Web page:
The Ice Lake platform is highly integrated, but at its core is Intel's 10nm Sunny Cove processor microarchitecture. Also along for the ride is are all-new instructions dedicated to machine learning (DL Boost), native Thunderbolt 3 connectivity (no more need for a dedicated Intel or third-party controller), Intel's Gen 11 graphics (which can drive 4K displays) and Wi-Fi 6 connectivity (formerly known as 802.11ax).
Client Computing Group SVP Gregory Bryant and the Intel team showed off some Ice Lake prototype systems from its ODMs -- Pegatron and Wistron -- that provide all-day battery life and 4K displays (most of today's mobile devices with 4K displays rely on dedicated GPUs from NVIDIA or AMD). Intel is promising a huge leap in performance with its Gen 11 graphics, with compute performance of over 1 TFLOPs. You can read more about Intel's Gen 11 graphics in our previous piece on Sunny Cove.
Dell's Sam Byrd came out on stage to let everyone known that its engineers already have early engineering builds of its next-generation XPS devices that that will use the Ice Lake platform. Byrd was carrying around one of the prototypes that he snuck out of the lab, but he unfortunately never popped open the display lid so that we could get a closer look, nor did he flash its ports lineup.
Byrd also jumped the gun a bit and mentioned a new initiative that Intel is working on. Similar to how Intel kickstarted the "Ultrabook" movement to create thin and light notebooks, it is now backing "Project Athena".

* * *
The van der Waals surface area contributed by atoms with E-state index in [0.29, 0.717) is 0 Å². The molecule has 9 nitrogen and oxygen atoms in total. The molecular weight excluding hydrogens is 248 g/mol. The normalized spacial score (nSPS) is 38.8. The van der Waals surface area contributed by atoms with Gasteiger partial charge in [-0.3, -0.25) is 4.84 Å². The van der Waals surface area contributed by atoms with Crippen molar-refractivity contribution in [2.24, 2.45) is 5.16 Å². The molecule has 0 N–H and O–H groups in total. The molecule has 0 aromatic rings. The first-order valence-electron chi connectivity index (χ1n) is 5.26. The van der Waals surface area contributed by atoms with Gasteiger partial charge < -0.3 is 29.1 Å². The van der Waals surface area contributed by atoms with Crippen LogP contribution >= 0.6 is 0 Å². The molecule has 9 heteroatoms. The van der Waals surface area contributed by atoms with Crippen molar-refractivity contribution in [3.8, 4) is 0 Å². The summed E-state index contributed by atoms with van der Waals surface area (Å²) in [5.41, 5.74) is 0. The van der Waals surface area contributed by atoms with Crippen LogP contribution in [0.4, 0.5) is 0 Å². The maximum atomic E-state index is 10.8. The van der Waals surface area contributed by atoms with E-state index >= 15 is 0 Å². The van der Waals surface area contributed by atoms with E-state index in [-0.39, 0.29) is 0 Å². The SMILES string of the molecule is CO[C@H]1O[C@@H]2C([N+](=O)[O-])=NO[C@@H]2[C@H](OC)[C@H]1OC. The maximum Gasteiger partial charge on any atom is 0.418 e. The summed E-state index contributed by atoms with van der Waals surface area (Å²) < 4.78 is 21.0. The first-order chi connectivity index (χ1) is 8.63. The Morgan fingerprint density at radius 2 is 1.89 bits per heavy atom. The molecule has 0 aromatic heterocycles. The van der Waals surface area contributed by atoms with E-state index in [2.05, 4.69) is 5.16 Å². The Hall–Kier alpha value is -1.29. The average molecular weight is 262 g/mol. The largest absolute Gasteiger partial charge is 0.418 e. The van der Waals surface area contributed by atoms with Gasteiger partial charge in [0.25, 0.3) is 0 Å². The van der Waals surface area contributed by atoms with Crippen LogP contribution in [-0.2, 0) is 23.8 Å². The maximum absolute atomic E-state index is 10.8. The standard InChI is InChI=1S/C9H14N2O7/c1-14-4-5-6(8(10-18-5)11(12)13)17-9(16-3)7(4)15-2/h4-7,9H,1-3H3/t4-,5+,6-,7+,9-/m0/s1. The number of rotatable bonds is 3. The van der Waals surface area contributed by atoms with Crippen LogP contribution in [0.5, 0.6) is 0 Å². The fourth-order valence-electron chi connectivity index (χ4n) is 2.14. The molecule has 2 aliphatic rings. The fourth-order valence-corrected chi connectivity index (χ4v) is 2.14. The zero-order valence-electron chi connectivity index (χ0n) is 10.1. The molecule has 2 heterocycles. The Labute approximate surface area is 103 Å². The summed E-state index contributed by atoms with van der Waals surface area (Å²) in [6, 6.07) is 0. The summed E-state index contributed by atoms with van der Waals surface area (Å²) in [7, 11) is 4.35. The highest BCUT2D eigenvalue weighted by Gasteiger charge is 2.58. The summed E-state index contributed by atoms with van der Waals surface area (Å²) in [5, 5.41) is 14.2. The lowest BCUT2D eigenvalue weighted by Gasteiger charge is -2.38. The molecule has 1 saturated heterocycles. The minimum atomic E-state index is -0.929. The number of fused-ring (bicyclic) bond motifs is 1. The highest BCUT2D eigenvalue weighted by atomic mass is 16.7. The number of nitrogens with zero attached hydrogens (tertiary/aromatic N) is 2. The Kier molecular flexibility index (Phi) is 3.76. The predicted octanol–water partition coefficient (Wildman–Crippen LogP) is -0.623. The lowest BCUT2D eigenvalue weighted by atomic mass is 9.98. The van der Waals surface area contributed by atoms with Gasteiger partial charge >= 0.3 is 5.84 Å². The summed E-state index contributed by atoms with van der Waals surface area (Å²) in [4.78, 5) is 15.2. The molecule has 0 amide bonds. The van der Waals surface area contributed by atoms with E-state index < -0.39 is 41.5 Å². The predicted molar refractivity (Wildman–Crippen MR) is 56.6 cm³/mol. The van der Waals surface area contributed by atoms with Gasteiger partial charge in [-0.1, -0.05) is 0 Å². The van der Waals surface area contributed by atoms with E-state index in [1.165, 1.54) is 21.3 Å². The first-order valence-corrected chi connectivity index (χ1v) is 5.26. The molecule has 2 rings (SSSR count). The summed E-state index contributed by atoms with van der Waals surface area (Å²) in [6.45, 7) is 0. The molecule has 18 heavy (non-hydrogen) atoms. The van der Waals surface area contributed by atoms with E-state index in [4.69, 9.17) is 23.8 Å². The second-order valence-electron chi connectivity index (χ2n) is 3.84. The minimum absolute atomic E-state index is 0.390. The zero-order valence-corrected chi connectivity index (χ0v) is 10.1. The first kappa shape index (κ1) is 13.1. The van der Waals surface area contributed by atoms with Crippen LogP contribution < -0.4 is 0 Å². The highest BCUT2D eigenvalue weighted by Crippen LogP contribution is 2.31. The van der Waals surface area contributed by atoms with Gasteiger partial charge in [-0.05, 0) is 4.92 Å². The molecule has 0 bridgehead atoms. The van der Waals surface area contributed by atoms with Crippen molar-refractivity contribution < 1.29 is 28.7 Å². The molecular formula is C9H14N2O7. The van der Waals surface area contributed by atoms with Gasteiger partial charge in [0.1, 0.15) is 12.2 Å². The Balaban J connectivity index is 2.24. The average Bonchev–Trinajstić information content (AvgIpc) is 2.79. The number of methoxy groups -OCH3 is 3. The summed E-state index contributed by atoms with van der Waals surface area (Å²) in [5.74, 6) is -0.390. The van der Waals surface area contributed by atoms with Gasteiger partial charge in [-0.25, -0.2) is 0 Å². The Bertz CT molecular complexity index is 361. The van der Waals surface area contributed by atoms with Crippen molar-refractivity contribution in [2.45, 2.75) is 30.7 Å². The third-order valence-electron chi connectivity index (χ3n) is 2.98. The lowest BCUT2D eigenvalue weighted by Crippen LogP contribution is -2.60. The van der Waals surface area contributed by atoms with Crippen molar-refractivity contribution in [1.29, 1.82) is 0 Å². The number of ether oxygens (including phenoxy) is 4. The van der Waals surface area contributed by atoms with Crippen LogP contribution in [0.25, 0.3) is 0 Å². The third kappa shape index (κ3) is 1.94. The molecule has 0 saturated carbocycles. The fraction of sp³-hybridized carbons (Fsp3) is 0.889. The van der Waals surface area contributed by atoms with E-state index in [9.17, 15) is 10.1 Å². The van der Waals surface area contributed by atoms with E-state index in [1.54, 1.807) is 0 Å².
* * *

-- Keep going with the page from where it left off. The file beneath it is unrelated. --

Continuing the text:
Project Athena is dedicated to bringing consumers next generation of mobile devices. Although Bryant didn't really get into many specifics regarding Project Athena, the slide presentation touts it as "Mobile PC Innovation Rooted in Human Understanding". Cutting through the frou-frou language, this just seems as though Intel and its many partners are simply listening more to the end-user with regards to how they use their devices and what form-factors work best for them.
But that's not all; Intel is also looking to push the boundaries even further with smaller form-factors. We're talking about notebooks, tablets other dual-screen devices with 11-inch and smaller displays. The Lakefield platform leverages Intel Foveros 3D stacking of complex ICs. You can read Marco's in-depth look at Foveros here, but Lakefield will use a high-performance 10nm Sunny Cove core, which could be backed with four low-power Atom cores in a 12nm2 package. The motherboard that Bryant showed off was incredibly tiny, and is roughly the length of (and size) of five quarters placed end to end.
Needless to say, we're excited to see what Intel has in store for us at the 10nm process node and beyond. Ice Lake and Lakefield, powered by Sunny Cove, could lead to some rather interesting form-factors likely starting in 2020. However, in the near-term, Intel will be releasing over a dozen new 9th generation Core processors during the quarter ranging from Core i3 on up through Core i9. We're assuming some of those will be the high-end Core parts sans integrated graphics.